6. JM says:

    Have just been debating this issue with a colleague, who suggests that the military has always been involved in planting propaganda in the US: from WWII-era newsreels and films, to John Wayne movies about Green Berets, to press conferences both in DC and in Iraq.
    Where does one draw the line?

  7. anna missed says:

    Well said Colonel, the civilian leadership must be convinced that to change the course of the war, you must change the way people (back home) feel about it. If we thought the military was ill- equipped to be nation building, we have’nt seen nothing ’till we see them working the “feelings” business. After all, have’nt we been indoctrinated to reject it out of hand now for the last 60 years. Communist poster indeed.

  8. Michael Torpey says:

    I read that article in the WAPO and I thought it smelled fishy. Your article confirms my suspicion.

  9. PSD says:

    Pat–I agree with you about domestic propaganda by the US military not being legitimate, BUT I have a question for you.
    I had a friend in I/O in Baghdad about 2 years ago. He insisted (and I think his view was pretty much accepted by others in I/O altho’ I could be wrong) that the media was doing a miserable job of keeping the American people accurately “informed.” Of course, he was pretty conservative and bought into the whole turning-Iraq-into-a-democracy rationale for the war. I don’t think he got into the field that much , but he said he read all the action and intelligence reports, and I think he honestly believed that the good guys were “winning.” If indeed Gen. Caldwell feels as my friend did, do you think his op-ed was an attempt to get what he felt was the REAL story out there to Joe Citizen? I guess what I’m asking is, if Caldwell really believes what he said, is it propaganda in the true sense of the word?
    (I dare say that if I didn’t know better, I would have guessed my friend actually WROTE the piece for Caldwell because it sounds just like my friend! And, needless to say, he and I often didn’t see eye to eye–in fact he was one of the most infuriating people I ever debated with.)

  10. John in LA says:

    As with any market – financial, political, whatever, reality always pushes back and settle the issue at the end of the day.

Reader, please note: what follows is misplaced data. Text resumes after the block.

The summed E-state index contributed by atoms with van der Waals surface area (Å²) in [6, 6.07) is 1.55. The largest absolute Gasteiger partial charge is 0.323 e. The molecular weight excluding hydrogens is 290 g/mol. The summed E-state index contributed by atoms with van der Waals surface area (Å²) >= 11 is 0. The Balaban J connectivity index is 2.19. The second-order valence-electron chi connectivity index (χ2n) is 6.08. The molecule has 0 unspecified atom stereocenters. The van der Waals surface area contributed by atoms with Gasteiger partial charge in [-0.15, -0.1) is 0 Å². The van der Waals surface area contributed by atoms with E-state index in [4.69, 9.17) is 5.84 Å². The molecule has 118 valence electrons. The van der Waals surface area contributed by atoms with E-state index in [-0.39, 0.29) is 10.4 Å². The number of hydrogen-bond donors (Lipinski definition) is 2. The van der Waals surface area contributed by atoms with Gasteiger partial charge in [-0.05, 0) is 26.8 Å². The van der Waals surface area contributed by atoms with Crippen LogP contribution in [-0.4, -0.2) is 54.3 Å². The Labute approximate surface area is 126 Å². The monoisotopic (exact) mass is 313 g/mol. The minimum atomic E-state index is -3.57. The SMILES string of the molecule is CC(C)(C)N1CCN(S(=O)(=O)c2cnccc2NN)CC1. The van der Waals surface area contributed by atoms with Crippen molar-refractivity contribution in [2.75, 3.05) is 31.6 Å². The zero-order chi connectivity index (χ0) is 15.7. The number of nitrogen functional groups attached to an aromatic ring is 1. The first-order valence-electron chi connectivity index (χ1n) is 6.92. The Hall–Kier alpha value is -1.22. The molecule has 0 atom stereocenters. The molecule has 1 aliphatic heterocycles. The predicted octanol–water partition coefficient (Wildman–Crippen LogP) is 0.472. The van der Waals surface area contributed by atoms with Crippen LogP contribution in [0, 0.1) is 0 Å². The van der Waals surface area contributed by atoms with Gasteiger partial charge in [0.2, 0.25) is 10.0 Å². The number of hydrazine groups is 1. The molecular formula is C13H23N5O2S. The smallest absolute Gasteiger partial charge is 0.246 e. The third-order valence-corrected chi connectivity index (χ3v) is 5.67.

An ocean of propaganda and money has done nothing to change the fact that the US military has been stopped cold by armies kitted out with sneakers and armed with only rifles and RPGs. Look at Somalia, at Afghanistan, Viet Nam etc. etc.
    If the politics are wrong – distorted and built upon lies — no military skill can make up the difference.
    The humiliating debasement of flag rank military in this war is an insult to the working and dying men and women in the field.
    Look at that pathetic careerist Colin Powell. Unindicted for his role in Iran Contra…
    …and raised to improbable heights by the NeoCons, he couldn’t resist the call to be Secretary of State. His career ambitions were vast, and even he had to understand that Rummy and Co. would humiliate him week in and week out.
    I guess that cooperative generals must make pretty good money (Powell chief among them) in the post-season. After all, what’s the markup on a $1 trillion war?

  11. Grimgrin says:

    This administration has used the armed forces as set dressing for propaganda for years. It’s nice to see that not only don’t some of these soldiers, sailors and airmen mind, but are eager to take a more active role in the process. For me it’s a sign that the US is continuing to move from a ‘professional military’ to having a ‘political military’. That is to say the US now has armed forces whose purpose is basically to keep the money flowing in, by becoming essentially a massive lobby group.
    Which is a pity, because armies that get too involved in national politics, no matter what the nation, seem to loose their ability to fight rather quickly. An army that plays politics to increase it’s position and budget will find itself promoting leadership who are able politicians. Which wouldn’t necessarily be a problem, except that it’s rather rare to find an effective military leader who is also an effective political leader.
    I think how far this process has gone is demonstrated by the fact that Rumsfeld was able to ‘bully’ the generals into accepting a plan that we now know, they knew was fatally flawed. I may have missed it, but noone that I can recall resigned over it, the entire general staff just went along. None of them valued the lives of the soldiers under them above their own careers. I’m not saying I’d have had more backbone in that situation, but I’m not a General.

  12. W. Patrick Lang says:

    IO directed against the US population is illegitimate whether the material is true or not. Reason? It stands the world on its head and makes the armed forces the originators of policy rather than its servants. If the american people are sovereign, how can the military believe that it is right for them to shape the opinion of the sovereign. are we sheep? pl

  13. Babak Makkinejad says:

    Col. Lang:
    A nation of sheep
    by William J Lederer

  14. BruceR says:

    Not arguing, but calling the fellow a CIO obscures more than it reveals. Chief Information Officer in civvy-land means something quite different from “Head of PR.”

  15. matt says: